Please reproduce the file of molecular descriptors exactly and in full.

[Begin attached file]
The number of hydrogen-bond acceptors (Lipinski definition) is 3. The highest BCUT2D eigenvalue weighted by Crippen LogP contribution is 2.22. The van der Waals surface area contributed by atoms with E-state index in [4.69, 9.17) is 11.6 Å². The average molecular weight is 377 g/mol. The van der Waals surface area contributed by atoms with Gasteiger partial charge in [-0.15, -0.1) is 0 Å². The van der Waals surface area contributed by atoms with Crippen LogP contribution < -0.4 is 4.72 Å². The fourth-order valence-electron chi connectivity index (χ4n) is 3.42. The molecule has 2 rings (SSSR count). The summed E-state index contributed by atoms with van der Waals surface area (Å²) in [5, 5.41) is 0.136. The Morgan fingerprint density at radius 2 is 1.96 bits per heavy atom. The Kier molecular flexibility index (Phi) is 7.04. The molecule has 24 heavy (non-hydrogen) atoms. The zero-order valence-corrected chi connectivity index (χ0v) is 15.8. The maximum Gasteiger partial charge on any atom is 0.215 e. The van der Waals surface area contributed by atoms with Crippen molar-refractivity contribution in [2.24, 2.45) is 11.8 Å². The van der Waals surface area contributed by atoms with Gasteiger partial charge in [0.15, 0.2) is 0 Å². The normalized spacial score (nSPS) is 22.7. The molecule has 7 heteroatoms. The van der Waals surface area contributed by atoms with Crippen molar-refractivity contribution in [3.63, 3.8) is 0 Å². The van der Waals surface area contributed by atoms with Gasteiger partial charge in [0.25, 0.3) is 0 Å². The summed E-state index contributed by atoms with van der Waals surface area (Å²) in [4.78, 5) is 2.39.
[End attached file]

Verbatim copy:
The number of hydrogen-bond acceptors (Lipinski definition) is 3. The highest BCUT2D eigenvalue weighted by Crippen LogP contribution is 2.22. The van der Waals surface area contributed by atoms with E-state index in [4.69, 9.17) is 11.6 Å². The average molecular weight is 377 g/mol. The van der Waals surface area contributed by atoms with Gasteiger partial charge in [-0.15, -0.1) is 0 Å². The van der Waals surface area contributed by atoms with Crippen LogP contribution < -0.4 is 4.72 Å². The fourth-order valence-electron chi connectivity index (χ4n) is 3.42. The molecule has 2 rings (SSSR count). The summed E-state index contributed by atoms with van der Waals surface area (Å²) in [5, 5.41) is 0.136. The Morgan fingerprint density at radius 2 is 1.96 bits per heavy atom. The Kier molecular flexibility index (Phi) is 7.04. The molecule has 24 heavy (non-hydrogen) atoms. The zero-order valence-corrected chi connectivity index (χ0v) is 15.8. The maximum Gasteiger partial charge on any atom is 0.215 e. The van der Waals surface area contributed by atoms with Crippen molar-refractivity contribution in [2.24, 2.45) is 11.8 Å². The van der Waals surface area contributed by atoms with Gasteiger partial charge in [0.15, 0.2) is 0 Å². The normalized spacial score (nSPS) is 22.7. The molecule has 7 heteroatoms. The van der Waals surface area contributed by atoms with Crippen molar-refractivity contribution in [3.63, 3.8) is 0 Å². The van der Waals surface area contributed by atoms with Gasteiger partial charge in [0.25, 0.3) is 0 Å². The summed E-state index contributed by atoms with van der Waals surface area (Å²) in [4.78, 5) is 2.39.